About 18 months ago, Time magazine tagged alpha hydroxy acids “all the rage.” Since then, skin care products, from those found in dermatologists’ offices to estheticians’ chairs, and from department store cosmetics counters to supermarket toiletries aisles, have prominently featured this popular ingredient. Now they are popping up in nail care treatments, particularly for cuticle care. NAILS got to the bottom of what these acids are and what they do in nail services.

Alpha Hy-whatsy Acids?

Also known as AHAs, alpha hydroxy acids are derivatives of fruit, sugar, and milk. Each of these sources of AHAs creates a sub-type, so to speak, of alpha hydroxy acid. The AHAs created from fruit are malic, tanic, tartanic, or citric acids. AHA made from sugar cane is glycolic acid, and AHA made from milk is lactic acid.

When choosing AHA products, it is important to understand exactly what you are putting on the skin and how it works, whether you intend to apply them to the cuticles or to facial skin. Some AHA product formulations are more potent than others, I and some are too strong for the nail area. You need to read the list of ingredients to determine what kind of AHAs a product contains before you make a purchasing decision.

AHAs work by loosening the connection between dead skin cells and live ones. When the connection is loosened, surface cells exfoliate more quickly than they would naturally to expose fresh, youthful-looking skin.

Typically, glycolic AHAs are the most aggressive. According to Doug School, executive director of Chemical Awareness Training Service in Newport Beach, Calif., “more aggressive” means faster-acting, but faster does not necessarily mean better than less aggressive AHAs. Glycolic AHAs were used first in skin care products, and these treatments were very aggressive. They worked quickly but had some drawbacks; namely dry and pooling skin.

Fruit and lactic acids, on the other hand, tend to be less aggressive than glycolic AHAs. Lactic acid is noted for its sponge-like ability to draw moisture with it when it is absorbed into the skin, says Schoon. This action causes the skin to plump up, which is what makes skin wrinkles “iron out.” “Lactic acid works more slowly than other AHAs, but it does less damage.” says Schoon.

So What Do AHAs Have To Do With Nails?

Nail care products made with AHAs have to be tailored to the needs and characteristics of the finger area, which is different from skin on other parts of the body. AHAs on the fingers have the most intense effect on the cuticle and the nail matrix.

Most nail care products that contain AHAs are designed to work on the cuticle. A good AHA cuticle product will soften the cuticle so removing the excess skin is easy, but will do so without damaging the nail plate or matrix. The “but” part can happen when products are formulated with too much lactic or glycolic acid. Too much lactic acid can make the nails soft and prone to peeling; too much glycolic acid can damage the cuticle.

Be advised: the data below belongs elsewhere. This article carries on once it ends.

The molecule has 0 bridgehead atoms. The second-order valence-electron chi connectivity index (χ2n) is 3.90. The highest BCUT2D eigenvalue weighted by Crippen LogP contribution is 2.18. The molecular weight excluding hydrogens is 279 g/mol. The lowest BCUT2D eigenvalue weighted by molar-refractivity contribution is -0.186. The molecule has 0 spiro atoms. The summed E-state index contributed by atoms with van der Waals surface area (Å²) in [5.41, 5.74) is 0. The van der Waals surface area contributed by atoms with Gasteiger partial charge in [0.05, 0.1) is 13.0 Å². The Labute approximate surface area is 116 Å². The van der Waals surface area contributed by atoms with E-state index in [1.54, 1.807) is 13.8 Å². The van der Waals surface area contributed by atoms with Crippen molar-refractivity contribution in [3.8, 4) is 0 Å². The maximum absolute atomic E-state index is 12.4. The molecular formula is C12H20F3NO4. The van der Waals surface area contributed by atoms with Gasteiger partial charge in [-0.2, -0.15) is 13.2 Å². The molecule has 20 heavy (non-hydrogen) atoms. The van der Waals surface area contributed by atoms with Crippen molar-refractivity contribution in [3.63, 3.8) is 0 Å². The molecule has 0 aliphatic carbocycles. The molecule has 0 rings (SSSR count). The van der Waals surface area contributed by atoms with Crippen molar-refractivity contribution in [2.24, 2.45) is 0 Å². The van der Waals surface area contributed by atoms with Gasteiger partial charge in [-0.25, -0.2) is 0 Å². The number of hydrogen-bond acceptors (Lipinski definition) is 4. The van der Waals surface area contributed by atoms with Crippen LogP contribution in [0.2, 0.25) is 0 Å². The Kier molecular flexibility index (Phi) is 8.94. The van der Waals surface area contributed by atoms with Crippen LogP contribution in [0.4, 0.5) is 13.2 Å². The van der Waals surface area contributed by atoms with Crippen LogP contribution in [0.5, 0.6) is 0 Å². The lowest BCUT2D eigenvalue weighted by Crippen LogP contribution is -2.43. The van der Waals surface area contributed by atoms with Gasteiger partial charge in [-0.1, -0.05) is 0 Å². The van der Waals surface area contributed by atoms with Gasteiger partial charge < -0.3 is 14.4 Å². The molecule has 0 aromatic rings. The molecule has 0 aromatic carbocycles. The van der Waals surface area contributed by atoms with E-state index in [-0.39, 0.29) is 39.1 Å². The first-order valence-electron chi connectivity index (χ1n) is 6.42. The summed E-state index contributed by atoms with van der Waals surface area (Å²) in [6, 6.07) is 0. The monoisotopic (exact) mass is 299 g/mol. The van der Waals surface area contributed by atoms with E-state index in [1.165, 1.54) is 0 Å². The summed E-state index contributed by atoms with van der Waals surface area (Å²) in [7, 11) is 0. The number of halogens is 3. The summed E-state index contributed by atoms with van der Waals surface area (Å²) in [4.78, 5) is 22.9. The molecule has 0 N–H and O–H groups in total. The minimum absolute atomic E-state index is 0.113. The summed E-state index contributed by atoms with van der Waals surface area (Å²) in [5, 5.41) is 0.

Schoon says that although less-aggressive formulas may not work as quickly as the stronger ones, the time difference is negligible. “The less aggressive AHA products might not work as last as others. A typical AHA product for cuticles might take a few more days, not weeks, for visible results than if one were to apply something more aggressive.” he explains.

Somewhere you might overlook the possibility of undesirable effects on nails of AHAs is when applying facial or body AHA products. Because these are sometimes inert aggressive than AHA products designed for nails, they can inadvertently get to the nail plate, cuticle or eventually the matrix, and potentially cause problems.

So how do you know if you are getting a good or bad product? Many AHA products are marketed and advertised as containing a certain percentage of AHAs. While this might seem like a good yardstick as to a product’s efficacy, it isn’t always the rule. The action of the product depends on the proportions of different AHAs the product incorporates. For example, a product with 7% glycolic acid and 3% lactic acid will be more aggressive than another with 3% glycolic acid and 7% lactic acid. Also, other ingredients in the product determine how aggressive it may be. “These things are acids; therefore they can be neutralized. I can take a product with a really high percentage of AHAs and neutralize it to the point where it could be applied many times a day with none of the adverse side effects (peeling, dryness) associated with AHAs,” says Schoon. Therefore, nail technicians should look carefully when purchasing or advising the purchase of AHA products. Buffers such as ammonium or sodium hydroxide neutralize AHAs.

Dr. Howard Murad, founder/CEO of Murad, Inc., and assistant clinical professor of dermatology at University of California at Los Angeles, explains that discerning the good AHA products from the bad by looking only at the list of ingredients is difficult. Murad suggests looking at the proportion of ingredients. The ingredients are listed in descending order of the amount in the product. Also, other ingredients such as vitamin E, sodium PCA, allantoin, and tocopheroyl are good earners for AHAs. “Use your good sense when judging all the ingredients in a particular product. You know what is good for moisturizing skin; those are what make good carriers,” says Murad.

Although AHAs have been used since the 1920s, it wasn’t until 1993 that they made their big splash as a major skin care product ingredient. The market is already growing, and manufacturers are attempting to expand the applications for AHAs as well as similar derivatives. The newest thing to hit the market are beta hydroxy acids, but Schoon predicts that they will find few, if any, applications in the nail industry. Watch for innovations with AHAs, as they are sure to come, but read carefully and ask many questions before you take the plunge, too.

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